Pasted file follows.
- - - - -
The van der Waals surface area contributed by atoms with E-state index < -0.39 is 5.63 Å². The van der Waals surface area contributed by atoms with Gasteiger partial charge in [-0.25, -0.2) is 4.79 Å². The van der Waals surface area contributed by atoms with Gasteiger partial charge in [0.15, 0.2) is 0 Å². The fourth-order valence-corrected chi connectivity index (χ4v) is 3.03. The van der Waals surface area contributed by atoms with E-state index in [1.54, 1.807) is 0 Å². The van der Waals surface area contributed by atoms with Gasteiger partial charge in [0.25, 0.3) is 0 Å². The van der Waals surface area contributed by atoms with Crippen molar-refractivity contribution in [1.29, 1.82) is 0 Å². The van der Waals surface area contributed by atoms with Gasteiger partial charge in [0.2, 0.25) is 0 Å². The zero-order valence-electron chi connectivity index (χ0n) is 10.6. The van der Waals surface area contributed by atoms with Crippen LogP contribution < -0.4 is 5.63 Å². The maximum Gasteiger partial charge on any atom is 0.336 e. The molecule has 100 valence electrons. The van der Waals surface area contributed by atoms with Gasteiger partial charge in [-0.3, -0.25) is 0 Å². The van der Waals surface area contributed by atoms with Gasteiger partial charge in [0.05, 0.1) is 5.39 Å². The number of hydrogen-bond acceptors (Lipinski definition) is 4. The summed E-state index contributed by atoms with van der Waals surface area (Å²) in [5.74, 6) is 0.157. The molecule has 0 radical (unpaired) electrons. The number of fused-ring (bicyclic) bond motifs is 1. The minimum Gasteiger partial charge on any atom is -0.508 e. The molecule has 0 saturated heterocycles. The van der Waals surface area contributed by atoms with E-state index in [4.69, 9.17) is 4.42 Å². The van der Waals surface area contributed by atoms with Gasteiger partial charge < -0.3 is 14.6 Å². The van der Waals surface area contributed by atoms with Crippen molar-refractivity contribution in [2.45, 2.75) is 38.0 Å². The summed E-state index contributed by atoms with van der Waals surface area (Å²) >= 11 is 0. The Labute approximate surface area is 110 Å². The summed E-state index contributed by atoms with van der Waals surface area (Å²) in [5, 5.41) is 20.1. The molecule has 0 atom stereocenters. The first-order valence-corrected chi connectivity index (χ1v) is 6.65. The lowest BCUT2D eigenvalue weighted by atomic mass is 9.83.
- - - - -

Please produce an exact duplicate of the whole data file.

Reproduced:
The van der Waals surface area contributed by atoms with E-state index < -0.39 is 5.63 Å². The van der Waals surface area contributed by atoms with Gasteiger partial charge in [-0.25, -0.2) is 4.79 Å². The van der Waals surface area contributed by atoms with Gasteiger partial charge in [0.15, 0.2) is 0 Å². The fourth-order valence-corrected chi connectivity index (χ4v) is 3.03. The van der Waals surface area contributed by atoms with E-state index in [1.54, 1.807) is 0 Å². The van der Waals surface area contributed by atoms with Gasteiger partial charge in [0.25, 0.3) is 0 Å². The van der Waals surface area contributed by atoms with Crippen molar-refractivity contribution in [1.29, 1.82) is 0 Å². The van der Waals surface area contributed by atoms with Gasteiger partial charge in [0.2, 0.25) is 0 Å². The zero-order valence-electron chi connectivity index (χ0n) is 10.6. The van der Waals surface area contributed by atoms with Crippen LogP contribution < -0.4 is 5.63 Å². The maximum Gasteiger partial charge on any atom is 0.336 e. The molecule has 100 valence electrons. The van der Waals surface area contributed by atoms with Gasteiger partial charge in [-0.3, -0.25) is 0 Å². The van der Waals surface area contributed by atoms with Gasteiger partial charge in [0.05, 0.1) is 5.39 Å². The number of hydrogen-bond acceptors (Lipinski definition) is 4. The summed E-state index contributed by atoms with van der Waals surface area (Å²) in [5.74, 6) is 0.157. The molecule has 0 radical (unpaired) electrons. The number of fused-ring (bicyclic) bond motifs is 1. The minimum Gasteiger partial charge on any atom is -0.508 e. The molecule has 0 saturated heterocycles. The van der Waals surface area contributed by atoms with E-state index in [4.69, 9.17) is 4.42 Å². The van der Waals surface area contributed by atoms with Gasteiger partial charge < -0.3 is 14.6 Å². The van der Waals surface area contributed by atoms with Crippen molar-refractivity contribution in [2.45, 2.75) is 38.0 Å². The summed E-state index contributed by atoms with van der Waals surface area (Å²) >= 11 is 0. The Labute approximate surface area is 110 Å². The summed E-state index contributed by atoms with van der Waals surface area (Å²) in [5, 5.41) is 20.1. The molecule has 0 atom stereocenters. The first-order valence-corrected chi connectivity index (χ1v) is 6.65. The lowest BCUT2D eigenvalue weighted by atomic mass is 9.83.